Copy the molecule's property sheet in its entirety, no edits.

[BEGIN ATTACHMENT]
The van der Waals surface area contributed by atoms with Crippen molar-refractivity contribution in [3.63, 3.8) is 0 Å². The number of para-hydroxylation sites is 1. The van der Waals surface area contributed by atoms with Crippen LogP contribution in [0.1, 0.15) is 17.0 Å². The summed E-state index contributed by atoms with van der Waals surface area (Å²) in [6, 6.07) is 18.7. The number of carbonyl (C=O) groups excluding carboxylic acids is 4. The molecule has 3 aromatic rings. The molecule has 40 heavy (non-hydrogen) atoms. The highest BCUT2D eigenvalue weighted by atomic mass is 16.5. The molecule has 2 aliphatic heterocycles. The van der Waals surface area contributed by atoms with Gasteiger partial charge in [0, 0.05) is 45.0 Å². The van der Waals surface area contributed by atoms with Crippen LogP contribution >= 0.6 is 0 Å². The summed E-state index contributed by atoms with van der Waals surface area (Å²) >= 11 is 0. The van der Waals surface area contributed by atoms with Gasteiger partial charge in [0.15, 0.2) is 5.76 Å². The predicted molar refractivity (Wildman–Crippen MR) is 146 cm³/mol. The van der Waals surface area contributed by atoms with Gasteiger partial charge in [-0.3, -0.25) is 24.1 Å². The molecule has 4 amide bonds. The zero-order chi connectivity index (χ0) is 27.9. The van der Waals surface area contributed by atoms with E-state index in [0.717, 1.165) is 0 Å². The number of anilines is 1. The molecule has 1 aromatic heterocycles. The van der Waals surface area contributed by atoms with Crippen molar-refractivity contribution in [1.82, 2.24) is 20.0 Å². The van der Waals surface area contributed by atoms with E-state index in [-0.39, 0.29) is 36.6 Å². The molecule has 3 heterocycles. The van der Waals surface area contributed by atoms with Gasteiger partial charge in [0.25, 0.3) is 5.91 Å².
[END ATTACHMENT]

The van der Waals surface area contributed by atoms with Crippen molar-refractivity contribution in [3.63, 3.8) is 0 Å². The number of para-hydroxylation sites is 1. The van der Waals surface area contributed by atoms with Crippen LogP contribution in [0.1, 0.15) is 17.0 Å². The summed E-state index contributed by atoms with van der Waals surface area (Å²) in [6, 6.07) is 18.7. The number of carbonyl (C=O) groups excluding carboxylic acids is 4. The molecule has 3 aromatic rings. The molecule has 40 heavy (non-hydrogen) atoms. The highest BCUT2D eigenvalue weighted by atomic mass is 16.5. The molecule has 2 aliphatic heterocycles. The van der Waals surface area contributed by atoms with Gasteiger partial charge in [0, 0.05) is 45.0 Å². The van der Waals surface area contributed by atoms with Crippen LogP contribution >= 0.6 is 0 Å². The summed E-state index contributed by atoms with van der Waals surface area (Å²) >= 11 is 0. The van der Waals surface area contributed by atoms with Gasteiger partial charge in [0.15, 0.2) is 5.76 Å². The predicted molar refractivity (Wildman–Crippen MR) is 146 cm³/mol. The van der Waals surface area contributed by atoms with Gasteiger partial charge in [-0.3, -0.25) is 24.1 Å². The molecule has 4 amide bonds. The zero-order chi connectivity index (χ0) is 27.9. The van der Waals surface area contributed by atoms with E-state index in [0.717, 1.165) is 0 Å². The number of anilines is 1. The molecule has 1 aromatic heterocycles. The van der Waals surface area contributed by atoms with Crippen molar-refractivity contribution in [1.82, 2.24) is 20.0 Å². The van der Waals surface area contributed by atoms with E-state index in [-0.39, 0.29) is 36.6 Å². The molecule has 3 heterocycles. The van der Waals surface area contributed by atoms with Gasteiger partial charge in [0.25, 0.3) is 5.91 Å².